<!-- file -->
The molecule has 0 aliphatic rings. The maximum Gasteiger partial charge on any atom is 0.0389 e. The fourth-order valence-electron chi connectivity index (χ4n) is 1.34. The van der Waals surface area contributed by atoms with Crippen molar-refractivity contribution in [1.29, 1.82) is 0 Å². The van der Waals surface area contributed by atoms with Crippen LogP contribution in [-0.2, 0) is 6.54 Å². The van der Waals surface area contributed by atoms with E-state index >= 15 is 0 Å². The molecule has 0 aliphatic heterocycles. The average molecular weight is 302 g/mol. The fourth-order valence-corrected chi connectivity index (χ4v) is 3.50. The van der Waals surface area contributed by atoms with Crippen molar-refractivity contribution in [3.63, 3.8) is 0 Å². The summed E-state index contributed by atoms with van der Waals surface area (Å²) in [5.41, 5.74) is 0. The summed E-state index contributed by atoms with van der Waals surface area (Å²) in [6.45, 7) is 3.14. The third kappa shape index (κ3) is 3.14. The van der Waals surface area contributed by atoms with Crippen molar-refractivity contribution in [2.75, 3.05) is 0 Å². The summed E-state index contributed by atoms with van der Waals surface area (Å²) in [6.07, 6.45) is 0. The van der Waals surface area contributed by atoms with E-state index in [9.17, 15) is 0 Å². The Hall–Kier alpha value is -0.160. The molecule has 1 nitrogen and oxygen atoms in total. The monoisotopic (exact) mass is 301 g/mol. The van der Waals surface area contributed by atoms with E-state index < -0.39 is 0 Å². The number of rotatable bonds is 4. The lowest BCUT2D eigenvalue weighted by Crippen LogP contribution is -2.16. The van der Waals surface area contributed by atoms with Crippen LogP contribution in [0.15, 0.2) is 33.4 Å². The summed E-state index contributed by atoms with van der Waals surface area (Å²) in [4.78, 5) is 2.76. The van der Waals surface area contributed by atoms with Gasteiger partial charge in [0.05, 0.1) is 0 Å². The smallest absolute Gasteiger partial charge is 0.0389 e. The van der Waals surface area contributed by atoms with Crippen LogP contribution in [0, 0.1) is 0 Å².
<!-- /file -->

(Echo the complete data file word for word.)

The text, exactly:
The molecule has 0 aliphatic rings. The maximum Gasteiger partial charge on any atom is 0.0389 e. The fourth-order valence-electron chi connectivity index (χ4n) is 1.34. The van der Waals surface area contributed by atoms with Crippen molar-refractivity contribution in [1.29, 1.82) is 0 Å². The van der Waals surface area contributed by atoms with Crippen LogP contribution in [-0.2, 0) is 6.54 Å². The van der Waals surface area contributed by atoms with E-state index >= 15 is 0 Å². The molecule has 0 aliphatic heterocycles. The average molecular weight is 302 g/mol. The fourth-order valence-corrected chi connectivity index (χ4v) is 3.50. The van der Waals surface area contributed by atoms with Crippen molar-refractivity contribution in [3.63, 3.8) is 0 Å². The summed E-state index contributed by atoms with van der Waals surface area (Å²) in [5.41, 5.74) is 0. The summed E-state index contributed by atoms with van der Waals surface area (Å²) in [6.45, 7) is 3.14. The third kappa shape index (κ3) is 3.14. The van der Waals surface area contributed by atoms with Crippen molar-refractivity contribution in [2.75, 3.05) is 0 Å². The summed E-state index contributed by atoms with van der Waals surface area (Å²) in [6.07, 6.45) is 0. The van der Waals surface area contributed by atoms with E-state index in [9.17, 15) is 0 Å². The Hall–Kier alpha value is -0.160. The molecule has 1 nitrogen and oxygen atoms in total. The monoisotopic (exact) mass is 301 g/mol. The van der Waals surface area contributed by atoms with E-state index < -0.39 is 0 Å². The number of rotatable bonds is 4. The lowest BCUT2D eigenvalue weighted by Crippen LogP contribution is -2.16. The van der Waals surface area contributed by atoms with Crippen LogP contribution in [0.15, 0.2) is 33.4 Å². The summed E-state index contributed by atoms with van der Waals surface area (Å²) in [4.78, 5) is 2.76. The van der Waals surface area contributed by atoms with Gasteiger partial charge in [0.05, 0.1) is 0 Å². The smallest absolute Gasteiger partial charge is 0.0389 e. The van der Waals surface area contributed by atoms with Crippen LogP contribution in [0, 0.1) is 0 Å².